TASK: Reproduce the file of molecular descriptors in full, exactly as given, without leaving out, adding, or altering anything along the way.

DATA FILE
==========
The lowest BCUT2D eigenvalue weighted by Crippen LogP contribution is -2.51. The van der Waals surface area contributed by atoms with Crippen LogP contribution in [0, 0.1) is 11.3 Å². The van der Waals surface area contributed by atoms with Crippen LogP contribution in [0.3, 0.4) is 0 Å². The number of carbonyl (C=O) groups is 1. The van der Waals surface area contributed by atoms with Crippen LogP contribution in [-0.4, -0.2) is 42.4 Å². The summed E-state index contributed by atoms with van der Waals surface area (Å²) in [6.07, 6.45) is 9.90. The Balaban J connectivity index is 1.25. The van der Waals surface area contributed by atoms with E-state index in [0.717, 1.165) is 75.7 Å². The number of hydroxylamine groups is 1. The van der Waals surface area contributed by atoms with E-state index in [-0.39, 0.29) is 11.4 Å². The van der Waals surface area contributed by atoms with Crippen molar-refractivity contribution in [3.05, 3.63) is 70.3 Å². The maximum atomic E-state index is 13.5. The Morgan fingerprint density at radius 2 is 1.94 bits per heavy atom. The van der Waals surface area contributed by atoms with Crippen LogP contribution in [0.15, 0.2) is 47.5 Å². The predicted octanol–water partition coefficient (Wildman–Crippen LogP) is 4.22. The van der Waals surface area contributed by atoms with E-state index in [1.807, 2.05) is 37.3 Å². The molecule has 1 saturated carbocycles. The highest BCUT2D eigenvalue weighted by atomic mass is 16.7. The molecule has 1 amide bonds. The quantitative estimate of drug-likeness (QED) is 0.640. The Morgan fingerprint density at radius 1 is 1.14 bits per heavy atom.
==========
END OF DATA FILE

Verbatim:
The lowest BCUT2D eigenvalue weighted by Crippen LogP contribution is -2.51. The van der Waals surface area contributed by atoms with Crippen LogP contribution in [0, 0.1) is 11.3 Å². The van der Waals surface area contributed by atoms with Crippen LogP contribution in [0.3, 0.4) is 0 Å². The number of carbonyl (C=O) groups is 1. The van der Waals surface area contributed by atoms with Crippen LogP contribution in [-0.4, -0.2) is 42.4 Å². The summed E-state index contributed by atoms with van der Waals surface area (Å²) in [6.07, 6.45) is 9.90. The Balaban J connectivity index is 1.25. The van der Waals surface area contributed by atoms with E-state index in [0.717, 1.165) is 75.7 Å². The number of hydroxylamine groups is 1. The van der Waals surface area contributed by atoms with E-state index in [-0.39, 0.29) is 11.4 Å². The van der Waals surface area contributed by atoms with Crippen molar-refractivity contribution in [3.05, 3.63) is 70.3 Å². The maximum atomic E-state index is 13.5. The Morgan fingerprint density at radius 2 is 1.94 bits per heavy atom. The van der Waals surface area contributed by atoms with Crippen LogP contribution in [0.15, 0.2) is 47.5 Å². The predicted octanol–water partition coefficient (Wildman–Crippen LogP) is 4.22. The van der Waals surface area contributed by atoms with E-state index in [1.807, 2.05) is 37.3 Å². The molecule has 1 saturated carbocycles. The highest BCUT2D eigenvalue weighted by atomic mass is 16.7. The molecule has 1 amide bonds. The quantitative estimate of drug-likeness (QED) is 0.640. The Morgan fingerprint density at radius 1 is 1.14 bits per heavy atom.